# Simulating Population Protocols in Sub-Constant Time per Interaction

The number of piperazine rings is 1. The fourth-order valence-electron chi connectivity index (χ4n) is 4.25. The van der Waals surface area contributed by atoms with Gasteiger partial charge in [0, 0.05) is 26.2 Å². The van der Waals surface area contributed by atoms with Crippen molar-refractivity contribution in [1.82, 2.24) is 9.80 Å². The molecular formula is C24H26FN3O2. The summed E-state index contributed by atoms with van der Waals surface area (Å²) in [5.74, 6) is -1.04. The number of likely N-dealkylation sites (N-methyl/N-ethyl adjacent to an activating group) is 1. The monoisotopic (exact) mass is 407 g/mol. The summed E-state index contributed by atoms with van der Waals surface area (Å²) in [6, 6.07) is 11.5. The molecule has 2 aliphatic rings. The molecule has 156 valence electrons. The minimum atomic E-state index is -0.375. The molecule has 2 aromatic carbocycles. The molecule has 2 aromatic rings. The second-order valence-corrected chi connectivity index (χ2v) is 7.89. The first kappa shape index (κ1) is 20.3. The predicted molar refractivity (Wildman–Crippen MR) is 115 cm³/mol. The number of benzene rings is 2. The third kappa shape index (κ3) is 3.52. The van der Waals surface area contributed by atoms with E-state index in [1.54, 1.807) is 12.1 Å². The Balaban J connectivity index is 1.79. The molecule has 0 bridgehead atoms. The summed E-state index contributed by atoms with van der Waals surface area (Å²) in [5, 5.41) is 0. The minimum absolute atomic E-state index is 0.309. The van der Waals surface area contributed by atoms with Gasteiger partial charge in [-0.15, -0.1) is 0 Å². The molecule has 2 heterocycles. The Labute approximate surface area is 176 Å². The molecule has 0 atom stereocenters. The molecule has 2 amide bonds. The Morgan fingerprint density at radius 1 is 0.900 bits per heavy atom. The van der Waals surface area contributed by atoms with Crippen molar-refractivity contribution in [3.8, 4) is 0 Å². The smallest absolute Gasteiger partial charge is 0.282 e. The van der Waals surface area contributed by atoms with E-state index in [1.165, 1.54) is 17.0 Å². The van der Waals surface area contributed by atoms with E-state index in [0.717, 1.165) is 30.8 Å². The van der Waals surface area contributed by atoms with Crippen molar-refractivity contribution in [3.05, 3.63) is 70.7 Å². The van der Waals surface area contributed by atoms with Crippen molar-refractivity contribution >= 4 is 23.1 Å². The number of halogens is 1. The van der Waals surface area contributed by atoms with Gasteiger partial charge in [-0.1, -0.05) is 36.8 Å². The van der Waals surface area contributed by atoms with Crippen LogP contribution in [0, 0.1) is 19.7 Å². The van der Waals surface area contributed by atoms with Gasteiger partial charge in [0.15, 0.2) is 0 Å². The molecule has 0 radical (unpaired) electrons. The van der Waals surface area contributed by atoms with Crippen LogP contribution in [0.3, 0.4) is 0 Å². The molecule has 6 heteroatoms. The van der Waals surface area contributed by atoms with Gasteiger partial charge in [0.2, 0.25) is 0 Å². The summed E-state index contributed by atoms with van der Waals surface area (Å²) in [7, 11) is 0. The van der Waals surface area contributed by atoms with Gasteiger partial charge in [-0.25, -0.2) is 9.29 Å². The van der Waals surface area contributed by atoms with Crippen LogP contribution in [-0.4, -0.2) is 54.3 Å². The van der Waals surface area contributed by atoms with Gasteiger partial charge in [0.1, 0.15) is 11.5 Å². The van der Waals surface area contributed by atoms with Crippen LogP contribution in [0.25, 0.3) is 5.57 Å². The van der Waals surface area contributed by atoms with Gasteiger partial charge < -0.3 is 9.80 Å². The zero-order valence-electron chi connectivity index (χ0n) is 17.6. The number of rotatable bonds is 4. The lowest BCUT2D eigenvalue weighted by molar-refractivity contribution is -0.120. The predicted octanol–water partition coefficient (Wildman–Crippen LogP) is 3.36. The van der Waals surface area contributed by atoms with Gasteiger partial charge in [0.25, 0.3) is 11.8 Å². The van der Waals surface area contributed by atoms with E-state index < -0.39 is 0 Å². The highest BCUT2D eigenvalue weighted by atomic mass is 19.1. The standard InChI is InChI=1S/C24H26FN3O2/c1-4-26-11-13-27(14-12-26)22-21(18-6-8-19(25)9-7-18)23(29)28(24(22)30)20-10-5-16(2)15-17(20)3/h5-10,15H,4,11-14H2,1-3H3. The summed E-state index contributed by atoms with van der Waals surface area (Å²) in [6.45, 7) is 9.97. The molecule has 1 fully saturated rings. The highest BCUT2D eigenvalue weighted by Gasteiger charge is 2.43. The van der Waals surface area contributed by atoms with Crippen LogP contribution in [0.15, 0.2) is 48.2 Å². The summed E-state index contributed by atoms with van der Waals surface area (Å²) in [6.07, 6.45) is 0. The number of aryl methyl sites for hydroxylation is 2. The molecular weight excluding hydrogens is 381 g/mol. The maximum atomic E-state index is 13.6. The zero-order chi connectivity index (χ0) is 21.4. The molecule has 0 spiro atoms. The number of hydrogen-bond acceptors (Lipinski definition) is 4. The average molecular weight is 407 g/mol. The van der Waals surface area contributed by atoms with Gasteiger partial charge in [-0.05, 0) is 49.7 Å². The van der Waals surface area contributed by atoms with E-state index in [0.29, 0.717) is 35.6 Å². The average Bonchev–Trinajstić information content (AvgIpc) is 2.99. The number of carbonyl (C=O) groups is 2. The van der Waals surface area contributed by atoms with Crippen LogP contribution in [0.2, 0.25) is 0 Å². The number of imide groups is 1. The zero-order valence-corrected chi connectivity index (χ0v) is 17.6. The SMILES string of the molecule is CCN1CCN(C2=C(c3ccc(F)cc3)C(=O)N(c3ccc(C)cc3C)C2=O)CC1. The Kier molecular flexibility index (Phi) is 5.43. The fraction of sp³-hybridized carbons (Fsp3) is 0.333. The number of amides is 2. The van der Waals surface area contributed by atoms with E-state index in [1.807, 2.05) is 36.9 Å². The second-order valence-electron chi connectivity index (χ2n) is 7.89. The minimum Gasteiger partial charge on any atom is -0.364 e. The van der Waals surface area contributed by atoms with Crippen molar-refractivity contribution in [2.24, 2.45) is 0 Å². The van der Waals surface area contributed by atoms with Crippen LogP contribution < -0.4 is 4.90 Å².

We consider the problem of efficiently simulating population protocols. In the population model, we are given a distributed system of n agents modeled as identical finite-state machines. In each time step, a pair of agents is selected uniformly at random to interact. In an interaction, agents update their states according to a common transition function. We empirically and analytically analyze two classes of simulators for this model. First, we consider sequential simulators executing one interaction after the other. Key to the performance of these simulators is the data structure storing the agents' states. For our analysis, we consider plain arrays, binary search trees, and a novel Dynamic Alias Table data structure. Secondly, we consider batch processing to efficiently update the states of multiple independent agents in one step. For many protocols considered in literature, our simulator requires amortized sub-constant time per interaction and is fast in practice: given a fixed time budget, the implementation of our batched simulator is able to simulate population protocols several orders of magnitude larger compared to the sequential competitors, and can carry out 2^50 interactions among the same number of agents in less than 400s.

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